These bars generally contain less than 8 ingredients and are made of fruits, nuts and spices. Flavorful, but some varieties can contain up to 14-17 grams of sugar so beware. However, we do love the sweet and saltiness of the Roasted Nut Roll, which at 7 grams of sugar per bar, contains half the amount of sugar than the others. The raw nuts make this bar a tasty choice for those following a raw food lifestyle.

3. Kind Bars

These bars are generally made with about 10 rather simple ingredients, many which include nuts, honey, puffed rice and dried fruits. The use of whole, not ground nuts, contribute to the texture and “homemade” feel.

5. Health Warrior Chia Bars

Chia seeds are a great source of fiber, protein and omega-3 fatty acids! When we discovered that these vegan bars were made with chia, we were glad to see them successfully added to more foods! Every bar is 100 calories and contains 4 grams of sugar. With 15 grams of carbohydrates, these chia bars may be ideal for someone who has diabetes.

In spite of a hectic schedule, the busy individual should never feel like they need to rely on energy bars to meet calorie or nutritional needs. Although energy bars can be incorporated as a healthy part of a meal structure, there’s nothing quite like fresh or wholesome foods.  Moreover, many of these bars appear nutritious but can have hidden levels of high sugar, additives, carbohydrates and calories. Keep in mind that many of these energy bars were created for athletes, and not for those who do minimal to no exercise.  If given the option between an energy bar or meal when crunched for time, it is best to grab a quick meal. However, if there’s absolutely no way around to grabbing a quick meal (let’s face it, sometimes that’s just not practical) follow this bar code when searching for an on-the-go chew:

  1. Keep it simple – Don’t be tricked by the word “energy bar.” When it comes to figuring out the nutritional value of an energy bar, a consumer’s best bet may be to first scan the back for a list of ingredients, then look at the nutrition label. If there is a long, running list of unfamiliar ingredients that you are unable to pronounce, another bar may be a better option.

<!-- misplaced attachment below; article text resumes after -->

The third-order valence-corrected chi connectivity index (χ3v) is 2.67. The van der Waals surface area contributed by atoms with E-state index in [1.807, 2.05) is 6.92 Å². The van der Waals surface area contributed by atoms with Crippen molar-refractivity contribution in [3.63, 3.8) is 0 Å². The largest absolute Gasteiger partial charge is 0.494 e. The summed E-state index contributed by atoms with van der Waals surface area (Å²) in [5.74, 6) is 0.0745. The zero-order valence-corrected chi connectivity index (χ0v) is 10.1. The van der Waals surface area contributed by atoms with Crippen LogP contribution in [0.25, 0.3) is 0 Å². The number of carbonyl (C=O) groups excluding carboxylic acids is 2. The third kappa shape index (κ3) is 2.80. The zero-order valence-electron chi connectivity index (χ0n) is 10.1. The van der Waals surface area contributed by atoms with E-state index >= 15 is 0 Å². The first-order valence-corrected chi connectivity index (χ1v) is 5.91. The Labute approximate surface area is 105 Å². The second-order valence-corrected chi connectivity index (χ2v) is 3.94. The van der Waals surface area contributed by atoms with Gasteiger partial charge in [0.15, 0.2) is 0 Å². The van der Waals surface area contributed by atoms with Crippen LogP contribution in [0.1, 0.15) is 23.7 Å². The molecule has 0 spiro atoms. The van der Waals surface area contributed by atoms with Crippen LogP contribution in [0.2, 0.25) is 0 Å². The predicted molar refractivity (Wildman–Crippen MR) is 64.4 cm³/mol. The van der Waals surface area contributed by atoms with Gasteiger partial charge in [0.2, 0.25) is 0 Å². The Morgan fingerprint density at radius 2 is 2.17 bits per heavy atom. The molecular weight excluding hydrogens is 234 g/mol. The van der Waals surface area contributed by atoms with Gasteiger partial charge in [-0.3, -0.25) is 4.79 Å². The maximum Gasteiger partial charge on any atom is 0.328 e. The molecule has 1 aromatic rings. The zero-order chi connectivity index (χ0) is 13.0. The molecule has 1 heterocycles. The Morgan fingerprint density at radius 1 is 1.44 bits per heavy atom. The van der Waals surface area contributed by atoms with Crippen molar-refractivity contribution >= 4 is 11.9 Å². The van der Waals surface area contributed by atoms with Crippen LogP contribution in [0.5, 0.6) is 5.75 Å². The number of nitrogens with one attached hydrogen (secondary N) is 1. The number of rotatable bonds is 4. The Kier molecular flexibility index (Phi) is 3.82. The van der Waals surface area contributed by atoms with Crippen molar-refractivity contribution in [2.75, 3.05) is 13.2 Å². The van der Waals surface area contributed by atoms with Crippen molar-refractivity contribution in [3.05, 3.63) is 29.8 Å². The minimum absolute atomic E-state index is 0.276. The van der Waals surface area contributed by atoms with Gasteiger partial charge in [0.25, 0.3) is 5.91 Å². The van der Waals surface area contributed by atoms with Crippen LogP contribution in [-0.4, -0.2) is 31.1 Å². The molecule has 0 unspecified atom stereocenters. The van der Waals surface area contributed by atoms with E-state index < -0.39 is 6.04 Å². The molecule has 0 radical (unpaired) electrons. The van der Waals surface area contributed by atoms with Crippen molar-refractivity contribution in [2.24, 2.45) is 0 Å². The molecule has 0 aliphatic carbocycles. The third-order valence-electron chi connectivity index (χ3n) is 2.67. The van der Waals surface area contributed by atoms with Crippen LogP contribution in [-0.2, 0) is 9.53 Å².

2. Consider your energy and activity needs – Think about your activity for the day. If you will be going on a long run, you may chose a bar with a different nutritional content than an individual who will be doing minimal activity.
  3. Create your own, healthy & homemade energy bars – If you have time, consider making a large batch of bars ahead of time. Not only are they easy to make, but you will also know exactly what ingredients went into them. You can even make them ahead of time and store them for an easy, on-the-go chew! For an even easier and quicker recipe, try packing a homemade trail mix.
  4. Think outside of the box – If you’re looking for energy bars to be your meal replacer, consider grabbing a Greek yogurt and enjoy it with a banana or top it with fresh berries.

 

Veggie Burgers: How They Stack Up

Are veggie burgers really meatless? Yes, it is exactly as the name suggests—no meat. Yet in the eyes of many meat lovers, comparing the taste and texture of veggie burgers just does not stack up to its meat counterpart. While some are made to mimic the taste, texture color and feel of meat burgers, veggie burgers aren’t just a meat substitute. Veggie burgers are available for those who may not like the taste of meat (but still want something hearty and healthy), have dietary restrictions, share different beliefs or simply just prefer the flavor and ingredients that make veggie burgers stand on its own.

Veggie Burgers